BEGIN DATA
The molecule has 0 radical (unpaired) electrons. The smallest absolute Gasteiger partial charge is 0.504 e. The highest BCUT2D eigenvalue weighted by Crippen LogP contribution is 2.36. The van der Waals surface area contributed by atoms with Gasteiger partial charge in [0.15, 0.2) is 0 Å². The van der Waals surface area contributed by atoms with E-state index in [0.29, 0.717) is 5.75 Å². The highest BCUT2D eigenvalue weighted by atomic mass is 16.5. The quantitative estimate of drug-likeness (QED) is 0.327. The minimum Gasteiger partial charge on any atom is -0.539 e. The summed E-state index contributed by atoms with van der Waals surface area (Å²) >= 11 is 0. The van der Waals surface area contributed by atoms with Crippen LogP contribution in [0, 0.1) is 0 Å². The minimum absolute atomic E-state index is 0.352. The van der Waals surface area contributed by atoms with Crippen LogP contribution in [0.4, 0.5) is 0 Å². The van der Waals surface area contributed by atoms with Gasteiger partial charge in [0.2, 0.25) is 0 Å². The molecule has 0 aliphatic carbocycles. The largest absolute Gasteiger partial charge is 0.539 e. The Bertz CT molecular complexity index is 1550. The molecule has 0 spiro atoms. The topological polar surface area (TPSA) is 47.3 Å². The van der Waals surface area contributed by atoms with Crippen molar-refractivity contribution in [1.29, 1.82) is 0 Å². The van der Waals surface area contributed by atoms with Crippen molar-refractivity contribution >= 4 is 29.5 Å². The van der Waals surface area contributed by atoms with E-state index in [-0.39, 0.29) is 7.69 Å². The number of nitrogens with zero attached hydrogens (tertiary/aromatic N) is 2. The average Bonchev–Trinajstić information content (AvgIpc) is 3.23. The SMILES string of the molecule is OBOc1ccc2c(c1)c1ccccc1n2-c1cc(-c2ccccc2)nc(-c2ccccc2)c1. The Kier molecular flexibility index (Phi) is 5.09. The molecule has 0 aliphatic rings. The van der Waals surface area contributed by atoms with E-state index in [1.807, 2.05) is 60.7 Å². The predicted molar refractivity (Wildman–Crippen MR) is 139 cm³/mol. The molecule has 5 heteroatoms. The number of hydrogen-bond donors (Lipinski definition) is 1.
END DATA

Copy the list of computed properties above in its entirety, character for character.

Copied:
The molecule has 0 radical (unpaired) electrons. The smallest absolute Gasteiger partial charge is 0.504 e. The highest BCUT2D eigenvalue weighted by Crippen LogP contribution is 2.36. The van der Waals surface area contributed by atoms with Gasteiger partial charge in [0.15, 0.2) is 0 Å². The van der Waals surface area contributed by atoms with E-state index in [0.29, 0.717) is 5.75 Å². The highest BCUT2D eigenvalue weighted by atomic mass is 16.5. The quantitative estimate of drug-likeness (QED) is 0.327. The minimum Gasteiger partial charge on any atom is -0.539 e. The summed E-state index contributed by atoms with van der Waals surface area (Å²) >= 11 is 0. The van der Waals surface area contributed by atoms with Crippen LogP contribution in [0, 0.1) is 0 Å². The minimum absolute atomic E-state index is 0.352. The van der Waals surface area contributed by atoms with Crippen LogP contribution in [0.4, 0.5) is 0 Å². The van der Waals surface area contributed by atoms with Gasteiger partial charge in [0.2, 0.25) is 0 Å². The molecule has 0 aliphatic carbocycles. The largest absolute Gasteiger partial charge is 0.539 e. The Bertz CT molecular complexity index is 1550. The molecule has 0 spiro atoms. The topological polar surface area (TPSA) is 47.3 Å². The van der Waals surface area contributed by atoms with Crippen molar-refractivity contribution in [1.29, 1.82) is 0 Å². The van der Waals surface area contributed by atoms with Crippen molar-refractivity contribution >= 4 is 29.5 Å². The van der Waals surface area contributed by atoms with E-state index in [-0.39, 0.29) is 7.69 Å². The number of nitrogens with zero attached hydrogens (tertiary/aromatic N) is 2. The average Bonchev–Trinajstić information content (AvgIpc) is 3.23. The SMILES string of the molecule is OBOc1ccc2c(c1)c1ccccc1n2-c1cc(-c2ccccc2)nc(-c2ccccc2)c1. The Kier molecular flexibility index (Phi) is 5.09. The molecule has 0 aliphatic rings. The van der Waals surface area contributed by atoms with E-state index in [1.807, 2.05) is 60.7 Å². The predicted molar refractivity (Wildman–Crippen MR) is 139 cm³/mol. The molecule has 5 heteroatoms. The number of hydrogen-bond donors (Lipinski definition) is 1.